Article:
For his fourth exhibition at Matt’s Gallery, Ian McKeever is exhibiting a selection from two recent series, Eagduru and Against Architecture (both 2012-13), which combine painting and photography. Exceptionally, for an artist who emerged in the 1970s within the context of British Conceptual art – a movement which rejected painting – McKeever's early work was characterised by a synthesis of abstract painting and analogue photography, juxtaposed as relative means of articulating an experience of the remote landscapes he would venture into on field trips.
At the end of the 1980s, he abandoned the photographic component from his painting, and it was not until a decade ago, in Hartgrove Photographs (2007–10) – a series of intimate, high-contrast photographs of the interior of McKeever's home in Dorset – that it began to reappear. The works presented here contain similar, interior images. In Eagduru, a photographic print and a canvas are adhered to separate but abutting plywood panels, returning to McKeever's earlier use of the diptych form as a dialectical device. Against Architecture breaks up the panels into puzzles of smaller blocks, and further erodes the decipherability of the images. Gradations of oil stain and photographic grain jar against brilliantly coloured monochrome inserts.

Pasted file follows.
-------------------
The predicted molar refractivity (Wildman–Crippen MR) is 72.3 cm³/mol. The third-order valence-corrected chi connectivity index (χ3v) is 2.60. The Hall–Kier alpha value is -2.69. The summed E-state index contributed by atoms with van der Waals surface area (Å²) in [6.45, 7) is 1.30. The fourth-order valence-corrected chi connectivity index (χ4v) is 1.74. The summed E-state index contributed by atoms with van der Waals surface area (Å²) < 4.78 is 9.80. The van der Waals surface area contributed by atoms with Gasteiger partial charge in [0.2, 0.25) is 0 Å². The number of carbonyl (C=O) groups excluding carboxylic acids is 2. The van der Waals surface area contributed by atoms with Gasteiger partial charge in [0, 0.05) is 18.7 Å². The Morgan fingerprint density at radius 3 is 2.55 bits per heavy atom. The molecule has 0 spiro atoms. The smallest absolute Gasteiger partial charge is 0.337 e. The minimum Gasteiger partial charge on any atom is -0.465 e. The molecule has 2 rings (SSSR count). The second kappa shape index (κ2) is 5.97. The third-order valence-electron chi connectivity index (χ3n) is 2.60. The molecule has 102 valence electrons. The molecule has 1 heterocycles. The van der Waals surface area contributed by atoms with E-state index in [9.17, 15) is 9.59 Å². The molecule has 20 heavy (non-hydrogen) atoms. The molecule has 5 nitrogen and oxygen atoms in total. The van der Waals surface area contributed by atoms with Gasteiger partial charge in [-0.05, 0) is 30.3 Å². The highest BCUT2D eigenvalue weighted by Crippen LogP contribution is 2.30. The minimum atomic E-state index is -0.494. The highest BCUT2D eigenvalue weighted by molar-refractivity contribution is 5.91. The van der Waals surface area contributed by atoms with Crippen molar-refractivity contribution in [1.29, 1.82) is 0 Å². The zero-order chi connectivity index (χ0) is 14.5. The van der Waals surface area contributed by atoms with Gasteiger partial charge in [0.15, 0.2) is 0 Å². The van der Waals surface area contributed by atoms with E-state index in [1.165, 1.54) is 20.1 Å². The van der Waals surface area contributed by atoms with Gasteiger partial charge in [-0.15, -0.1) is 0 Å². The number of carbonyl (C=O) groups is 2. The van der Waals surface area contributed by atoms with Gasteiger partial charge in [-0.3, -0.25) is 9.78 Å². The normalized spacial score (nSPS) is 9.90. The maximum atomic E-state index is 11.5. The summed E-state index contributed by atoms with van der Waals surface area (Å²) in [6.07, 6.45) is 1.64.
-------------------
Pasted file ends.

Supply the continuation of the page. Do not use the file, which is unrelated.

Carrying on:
A series of raw plasterboard panels have been erected throughout the gallery, with manufacturer's markings left on the rear. The works are hung on both sides of the temporary walls, as well as on the undecorated walls of the gallery, drawing the viewer through a maze that activates the gallery space. The various, more or less provisional surfaces and planes, on which the works are hung, reflect those of the works themselves. The preposition in the title of the exhibition – Against Architecture – suggests both proximity to its noun and variance with it. A claim to pictoriality is challenged, as much by the atomised formal structures McKeever adopts in the works themselves, as by the makeshift structures he hangs them on. The installation is an exploration of how the fragility of pictorial illusion subsists amid a world of contingencies. In a contemporary visual culture in which images come cheap, the effect is to reestablish our sense of them as fugitive, mysterious and hard-won.
All works courtesy of the artist and Galleri Susanne Ottesen, Copenhagen.
This exhibition is kindly supported by Arts Council England.